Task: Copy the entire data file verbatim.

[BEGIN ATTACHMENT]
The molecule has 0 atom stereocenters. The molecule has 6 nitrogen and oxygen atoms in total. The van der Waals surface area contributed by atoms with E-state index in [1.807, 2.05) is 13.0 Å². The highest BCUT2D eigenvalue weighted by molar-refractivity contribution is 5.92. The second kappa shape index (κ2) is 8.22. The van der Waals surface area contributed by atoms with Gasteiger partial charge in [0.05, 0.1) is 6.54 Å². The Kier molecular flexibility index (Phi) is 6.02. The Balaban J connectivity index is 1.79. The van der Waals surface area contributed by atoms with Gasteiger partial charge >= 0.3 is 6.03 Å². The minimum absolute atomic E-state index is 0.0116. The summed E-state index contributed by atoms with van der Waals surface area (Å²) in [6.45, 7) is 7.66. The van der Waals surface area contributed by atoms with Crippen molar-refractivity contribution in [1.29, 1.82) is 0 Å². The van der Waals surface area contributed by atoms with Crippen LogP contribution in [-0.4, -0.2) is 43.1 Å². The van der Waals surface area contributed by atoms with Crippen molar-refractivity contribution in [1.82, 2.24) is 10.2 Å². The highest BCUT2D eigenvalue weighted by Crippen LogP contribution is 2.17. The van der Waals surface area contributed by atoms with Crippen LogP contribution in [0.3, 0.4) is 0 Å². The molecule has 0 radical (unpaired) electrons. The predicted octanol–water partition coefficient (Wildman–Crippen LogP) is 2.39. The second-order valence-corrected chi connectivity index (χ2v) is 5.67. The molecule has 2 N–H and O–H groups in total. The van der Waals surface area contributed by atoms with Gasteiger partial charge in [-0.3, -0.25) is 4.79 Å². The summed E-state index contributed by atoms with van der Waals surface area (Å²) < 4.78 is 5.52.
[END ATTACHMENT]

The molecule has 0 atom stereocenters. The molecule has 6 nitrogen and oxygen atoms in total. The van der Waals surface area contributed by atoms with E-state index in [1.807, 2.05) is 13.0 Å². The highest BCUT2D eigenvalue weighted by molar-refractivity contribution is 5.92. The second kappa shape index (κ2) is 8.22. The van der Waals surface area contributed by atoms with Gasteiger partial charge in [0.05, 0.1) is 6.54 Å². The Kier molecular flexibility index (Phi) is 6.02. The Balaban J connectivity index is 1.79. The van der Waals surface area contributed by atoms with Gasteiger partial charge >= 0.3 is 6.03 Å². The minimum absolute atomic E-state index is 0.0116. The summed E-state index contributed by atoms with van der Waals surface area (Å²) in [6.45, 7) is 7.66. The van der Waals surface area contributed by atoms with Crippen molar-refractivity contribution in [1.29, 1.82) is 0 Å². The van der Waals surface area contributed by atoms with Crippen LogP contribution in [-0.4, -0.2) is 43.1 Å². The van der Waals surface area contributed by atoms with Crippen molar-refractivity contribution in [1.82, 2.24) is 10.2 Å². The highest BCUT2D eigenvalue weighted by Crippen LogP contribution is 2.17. The van der Waals surface area contributed by atoms with Crippen LogP contribution in [0.3, 0.4) is 0 Å². The molecule has 0 radical (unpaired) electrons. The predicted octanol–water partition coefficient (Wildman–Crippen LogP) is 2.39. The second-order valence-corrected chi connectivity index (χ2v) is 5.67. The molecule has 2 N–H and O–H groups in total. The van der Waals surface area contributed by atoms with Gasteiger partial charge in [-0.3, -0.25) is 4.79 Å². The summed E-state index contributed by atoms with van der Waals surface area (Å²) < 4.78 is 5.52.